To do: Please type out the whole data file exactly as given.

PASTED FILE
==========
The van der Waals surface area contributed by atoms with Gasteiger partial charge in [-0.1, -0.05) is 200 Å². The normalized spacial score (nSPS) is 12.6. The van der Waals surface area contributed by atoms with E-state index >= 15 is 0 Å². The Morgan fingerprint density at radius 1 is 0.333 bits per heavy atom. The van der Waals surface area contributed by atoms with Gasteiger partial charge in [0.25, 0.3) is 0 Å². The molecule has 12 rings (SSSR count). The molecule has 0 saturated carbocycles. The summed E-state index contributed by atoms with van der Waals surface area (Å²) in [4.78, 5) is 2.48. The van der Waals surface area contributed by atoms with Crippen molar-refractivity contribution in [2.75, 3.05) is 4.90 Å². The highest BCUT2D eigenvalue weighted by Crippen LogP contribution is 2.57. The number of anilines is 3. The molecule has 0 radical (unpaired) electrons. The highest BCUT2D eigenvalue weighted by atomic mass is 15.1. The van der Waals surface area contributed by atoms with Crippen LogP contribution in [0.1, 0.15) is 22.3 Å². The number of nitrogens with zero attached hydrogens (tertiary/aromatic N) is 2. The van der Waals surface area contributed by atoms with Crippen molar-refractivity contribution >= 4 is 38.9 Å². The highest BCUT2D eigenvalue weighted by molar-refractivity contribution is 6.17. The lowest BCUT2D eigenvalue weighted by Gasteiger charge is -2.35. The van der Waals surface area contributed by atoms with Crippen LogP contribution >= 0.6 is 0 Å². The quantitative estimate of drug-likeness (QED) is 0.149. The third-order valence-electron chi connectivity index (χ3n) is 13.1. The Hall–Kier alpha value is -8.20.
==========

The van der Waals surface area contributed by atoms with Gasteiger partial charge in [-0.1, -0.05) is 200 Å². The normalized spacial score (nSPS) is 12.6. The van der Waals surface area contributed by atoms with E-state index >= 15 is 0 Å². The Morgan fingerprint density at radius 1 is 0.333 bits per heavy atom. The van der Waals surface area contributed by atoms with Gasteiger partial charge in [0.25, 0.3) is 0 Å². The molecule has 12 rings (SSSR count). The molecule has 0 saturated carbocycles. The summed E-state index contributed by atoms with van der Waals surface area (Å²) in [4.78, 5) is 2.48. The van der Waals surface area contributed by atoms with Crippen molar-refractivity contribution in [2.75, 3.05) is 4.90 Å². The highest BCUT2D eigenvalue weighted by Crippen LogP contribution is 2.57. The number of anilines is 3. The molecule has 0 radical (unpaired) electrons. The highest BCUT2D eigenvalue weighted by atomic mass is 15.1. The van der Waals surface area contributed by atoms with Crippen LogP contribution in [0.1, 0.15) is 22.3 Å². The number of nitrogens with zero attached hydrogens (tertiary/aromatic N) is 2. The van der Waals surface area contributed by atoms with Crippen molar-refractivity contribution >= 4 is 38.9 Å². The highest BCUT2D eigenvalue weighted by molar-refractivity contribution is 6.17. The lowest BCUT2D eigenvalue weighted by Gasteiger charge is -2.35. The van der Waals surface area contributed by atoms with Crippen LogP contribution >= 0.6 is 0 Å². The quantitative estimate of drug-likeness (QED) is 0.149. The third-order valence-electron chi connectivity index (χ3n) is 13.1. The Hall–Kier alpha value is -8.20.